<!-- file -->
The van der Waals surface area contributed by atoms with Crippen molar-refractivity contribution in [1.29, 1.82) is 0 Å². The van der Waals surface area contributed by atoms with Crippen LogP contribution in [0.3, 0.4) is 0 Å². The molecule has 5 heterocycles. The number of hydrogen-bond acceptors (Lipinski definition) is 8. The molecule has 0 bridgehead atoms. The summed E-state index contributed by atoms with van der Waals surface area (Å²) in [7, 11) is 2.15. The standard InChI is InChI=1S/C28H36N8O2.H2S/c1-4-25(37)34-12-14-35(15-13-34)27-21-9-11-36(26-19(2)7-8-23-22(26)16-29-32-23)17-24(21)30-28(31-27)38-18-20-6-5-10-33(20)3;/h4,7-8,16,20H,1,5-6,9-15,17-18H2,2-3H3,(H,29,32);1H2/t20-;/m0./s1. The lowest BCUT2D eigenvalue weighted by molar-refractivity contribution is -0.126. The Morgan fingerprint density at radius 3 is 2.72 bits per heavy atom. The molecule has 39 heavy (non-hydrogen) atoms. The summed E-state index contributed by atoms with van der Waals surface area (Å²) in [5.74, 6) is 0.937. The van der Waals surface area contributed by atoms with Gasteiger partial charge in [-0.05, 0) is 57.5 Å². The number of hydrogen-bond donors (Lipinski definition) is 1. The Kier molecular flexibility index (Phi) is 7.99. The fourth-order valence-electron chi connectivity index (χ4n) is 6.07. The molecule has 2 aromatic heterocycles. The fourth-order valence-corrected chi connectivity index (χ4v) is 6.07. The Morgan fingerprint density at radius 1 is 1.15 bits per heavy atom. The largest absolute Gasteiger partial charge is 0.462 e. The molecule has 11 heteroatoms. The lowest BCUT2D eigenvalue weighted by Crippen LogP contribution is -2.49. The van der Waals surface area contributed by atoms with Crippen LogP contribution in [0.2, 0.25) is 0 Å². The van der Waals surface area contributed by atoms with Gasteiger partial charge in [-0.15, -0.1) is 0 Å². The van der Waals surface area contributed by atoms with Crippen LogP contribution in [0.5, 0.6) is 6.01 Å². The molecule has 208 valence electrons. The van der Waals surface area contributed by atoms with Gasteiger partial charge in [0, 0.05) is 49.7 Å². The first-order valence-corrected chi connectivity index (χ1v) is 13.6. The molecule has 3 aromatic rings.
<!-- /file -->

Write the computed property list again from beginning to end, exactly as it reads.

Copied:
The van der Waals surface area contributed by atoms with Crippen molar-refractivity contribution in [1.29, 1.82) is 0 Å². The van der Waals surface area contributed by atoms with Crippen LogP contribution in [0.3, 0.4) is 0 Å². The molecule has 5 heterocycles. The number of hydrogen-bond acceptors (Lipinski definition) is 8. The molecule has 0 bridgehead atoms. The summed E-state index contributed by atoms with van der Waals surface area (Å²) in [7, 11) is 2.15. The standard InChI is InChI=1S/C28H36N8O2.H2S/c1-4-25(37)34-12-14-35(15-13-34)27-21-9-11-36(26-19(2)7-8-23-22(26)16-29-32-23)17-24(21)30-28(31-27)38-18-20-6-5-10-33(20)3;/h4,7-8,16,20H,1,5-6,9-15,17-18H2,2-3H3,(H,29,32);1H2/t20-;/m0./s1. The lowest BCUT2D eigenvalue weighted by molar-refractivity contribution is -0.126. The Morgan fingerprint density at radius 3 is 2.72 bits per heavy atom. The molecule has 39 heavy (non-hydrogen) atoms. The summed E-state index contributed by atoms with van der Waals surface area (Å²) in [5.74, 6) is 0.937. The van der Waals surface area contributed by atoms with Gasteiger partial charge in [-0.05, 0) is 57.5 Å². The number of hydrogen-bond donors (Lipinski definition) is 1. The Kier molecular flexibility index (Phi) is 7.99. The fourth-order valence-electron chi connectivity index (χ4n) is 6.07. The molecule has 2 aromatic heterocycles. The fourth-order valence-corrected chi connectivity index (χ4v) is 6.07. The Morgan fingerprint density at radius 1 is 1.15 bits per heavy atom. The largest absolute Gasteiger partial charge is 0.462 e. The molecule has 11 heteroatoms. The lowest BCUT2D eigenvalue weighted by Crippen LogP contribution is -2.49. The van der Waals surface area contributed by atoms with Crippen LogP contribution in [0.2, 0.25) is 0 Å². The van der Waals surface area contributed by atoms with Gasteiger partial charge in [-0.15, -0.1) is 0 Å². The van der Waals surface area contributed by atoms with Crippen LogP contribution in [0.5, 0.6) is 6.01 Å². The molecule has 208 valence electrons. The van der Waals surface area contributed by atoms with Gasteiger partial charge in [0, 0.05) is 49.7 Å². The first-order valence-corrected chi connectivity index (χ1v) is 13.6. The molecule has 3 aromatic rings.